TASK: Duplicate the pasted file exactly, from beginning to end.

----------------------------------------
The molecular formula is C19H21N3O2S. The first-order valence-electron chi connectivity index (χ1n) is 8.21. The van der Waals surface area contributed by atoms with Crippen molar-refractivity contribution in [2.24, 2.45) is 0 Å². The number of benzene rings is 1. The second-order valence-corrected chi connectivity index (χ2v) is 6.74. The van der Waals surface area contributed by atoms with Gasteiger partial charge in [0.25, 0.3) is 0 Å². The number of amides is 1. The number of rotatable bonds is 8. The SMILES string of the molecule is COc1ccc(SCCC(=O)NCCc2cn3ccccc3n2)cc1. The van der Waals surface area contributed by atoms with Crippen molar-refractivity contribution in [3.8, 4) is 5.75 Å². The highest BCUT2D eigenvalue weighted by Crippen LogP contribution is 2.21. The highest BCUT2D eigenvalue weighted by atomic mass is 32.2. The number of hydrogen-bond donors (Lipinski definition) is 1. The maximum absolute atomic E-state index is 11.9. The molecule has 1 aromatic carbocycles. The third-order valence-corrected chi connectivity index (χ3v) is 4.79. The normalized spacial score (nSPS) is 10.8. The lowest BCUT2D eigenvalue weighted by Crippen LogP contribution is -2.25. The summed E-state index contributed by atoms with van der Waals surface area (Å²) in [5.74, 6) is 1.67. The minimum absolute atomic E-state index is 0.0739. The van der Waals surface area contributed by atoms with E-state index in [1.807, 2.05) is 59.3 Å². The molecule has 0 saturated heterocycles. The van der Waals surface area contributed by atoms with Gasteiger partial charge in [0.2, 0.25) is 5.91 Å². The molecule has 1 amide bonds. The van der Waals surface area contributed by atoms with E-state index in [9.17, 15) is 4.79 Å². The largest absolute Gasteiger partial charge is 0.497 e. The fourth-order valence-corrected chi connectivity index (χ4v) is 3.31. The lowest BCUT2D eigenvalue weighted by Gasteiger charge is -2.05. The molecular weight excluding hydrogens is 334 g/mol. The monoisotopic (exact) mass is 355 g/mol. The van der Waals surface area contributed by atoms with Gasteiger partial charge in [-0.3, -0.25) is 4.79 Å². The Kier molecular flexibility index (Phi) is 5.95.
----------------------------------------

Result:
The molecular formula is C19H21N3O2S. The first-order valence-electron chi connectivity index (χ1n) is 8.21. The van der Waals surface area contributed by atoms with Crippen molar-refractivity contribution in [2.24, 2.45) is 0 Å². The number of benzene rings is 1. The second-order valence-corrected chi connectivity index (χ2v) is 6.74. The van der Waals surface area contributed by atoms with Gasteiger partial charge in [0.25, 0.3) is 0 Å². The number of amides is 1. The number of rotatable bonds is 8. The SMILES string of the molecule is COc1ccc(SCCC(=O)NCCc2cn3ccccc3n2)cc1. The van der Waals surface area contributed by atoms with Crippen molar-refractivity contribution in [3.8, 4) is 5.75 Å². The highest BCUT2D eigenvalue weighted by Crippen LogP contribution is 2.21. The highest BCUT2D eigenvalue weighted by atomic mass is 32.2. The number of hydrogen-bond donors (Lipinski definition) is 1. The maximum absolute atomic E-state index is 11.9. The molecule has 1 aromatic carbocycles. The third-order valence-corrected chi connectivity index (χ3v) is 4.79. The normalized spacial score (nSPS) is 10.8. The lowest BCUT2D eigenvalue weighted by Crippen LogP contribution is -2.25. The summed E-state index contributed by atoms with van der Waals surface area (Å²) in [5.74, 6) is 1.67. The minimum absolute atomic E-state index is 0.0739. The van der Waals surface area contributed by atoms with E-state index in [1.807, 2.05) is 59.3 Å². The molecule has 0 saturated heterocycles. The van der Waals surface area contributed by atoms with Gasteiger partial charge in [0.2, 0.25) is 5.91 Å². The molecule has 1 amide bonds. The van der Waals surface area contributed by atoms with E-state index in [9.17, 15) is 4.79 Å². The largest absolute Gasteiger partial charge is 0.497 e. The fourth-order valence-corrected chi connectivity index (χ4v) is 3.31. The lowest BCUT2D eigenvalue weighted by Gasteiger charge is -2.05. The molecular weight excluding hydrogens is 334 g/mol. The monoisotopic (exact) mass is 355 g/mol. The van der Waals surface area contributed by atoms with Gasteiger partial charge in [-0.3, -0.25) is 4.79 Å². The Kier molecular flexibility index (Phi) is 5.95.